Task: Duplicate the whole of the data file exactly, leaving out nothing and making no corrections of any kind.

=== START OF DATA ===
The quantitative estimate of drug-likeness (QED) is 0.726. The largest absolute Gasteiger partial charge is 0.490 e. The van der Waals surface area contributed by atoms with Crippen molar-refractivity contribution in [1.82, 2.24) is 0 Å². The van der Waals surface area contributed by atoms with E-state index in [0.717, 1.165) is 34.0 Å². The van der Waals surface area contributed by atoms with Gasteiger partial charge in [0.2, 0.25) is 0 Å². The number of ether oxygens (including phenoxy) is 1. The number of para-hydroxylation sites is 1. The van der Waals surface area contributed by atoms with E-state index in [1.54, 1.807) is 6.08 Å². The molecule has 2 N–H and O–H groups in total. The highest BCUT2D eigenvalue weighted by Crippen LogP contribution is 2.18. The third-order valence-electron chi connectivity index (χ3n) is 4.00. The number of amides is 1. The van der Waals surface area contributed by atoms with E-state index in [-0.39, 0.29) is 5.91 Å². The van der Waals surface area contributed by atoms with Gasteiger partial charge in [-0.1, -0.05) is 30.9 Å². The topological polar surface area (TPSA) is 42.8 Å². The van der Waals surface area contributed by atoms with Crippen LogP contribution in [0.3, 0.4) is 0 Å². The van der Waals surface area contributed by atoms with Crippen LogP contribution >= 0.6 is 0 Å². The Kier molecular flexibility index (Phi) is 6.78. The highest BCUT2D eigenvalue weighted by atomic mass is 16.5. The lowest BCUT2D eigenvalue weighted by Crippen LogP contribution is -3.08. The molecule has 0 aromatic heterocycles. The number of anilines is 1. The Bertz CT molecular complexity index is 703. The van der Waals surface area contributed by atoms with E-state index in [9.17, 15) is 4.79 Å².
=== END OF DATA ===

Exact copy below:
The quantitative estimate of drug-likeness (QED) is 0.726. The largest absolute Gasteiger partial charge is 0.490 e. The van der Waals surface area contributed by atoms with Crippen molar-refractivity contribution in [1.82, 2.24) is 0 Å². The van der Waals surface area contributed by atoms with E-state index in [0.717, 1.165) is 34.0 Å². The van der Waals surface area contributed by atoms with Gasteiger partial charge in [0.2, 0.25) is 0 Å². The number of ether oxygens (including phenoxy) is 1. The number of para-hydroxylation sites is 1. The van der Waals surface area contributed by atoms with E-state index in [1.54, 1.807) is 6.08 Å². The molecule has 2 N–H and O–H groups in total. The highest BCUT2D eigenvalue weighted by Crippen LogP contribution is 2.18. The third-order valence-electron chi connectivity index (χ3n) is 4.00. The number of amides is 1. The van der Waals surface area contributed by atoms with E-state index in [-0.39, 0.29) is 5.91 Å². The van der Waals surface area contributed by atoms with Gasteiger partial charge in [-0.1, -0.05) is 30.9 Å². The topological polar surface area (TPSA) is 42.8 Å². The van der Waals surface area contributed by atoms with Crippen LogP contribution in [0.3, 0.4) is 0 Å². The van der Waals surface area contributed by atoms with Crippen LogP contribution >= 0.6 is 0 Å². The Kier molecular flexibility index (Phi) is 6.78. The highest BCUT2D eigenvalue weighted by atomic mass is 16.5. The lowest BCUT2D eigenvalue weighted by Crippen LogP contribution is -3.08. The molecule has 0 aromatic heterocycles. The number of anilines is 1. The Bertz CT molecular complexity index is 703. The van der Waals surface area contributed by atoms with E-state index in [9.17, 15) is 4.79 Å².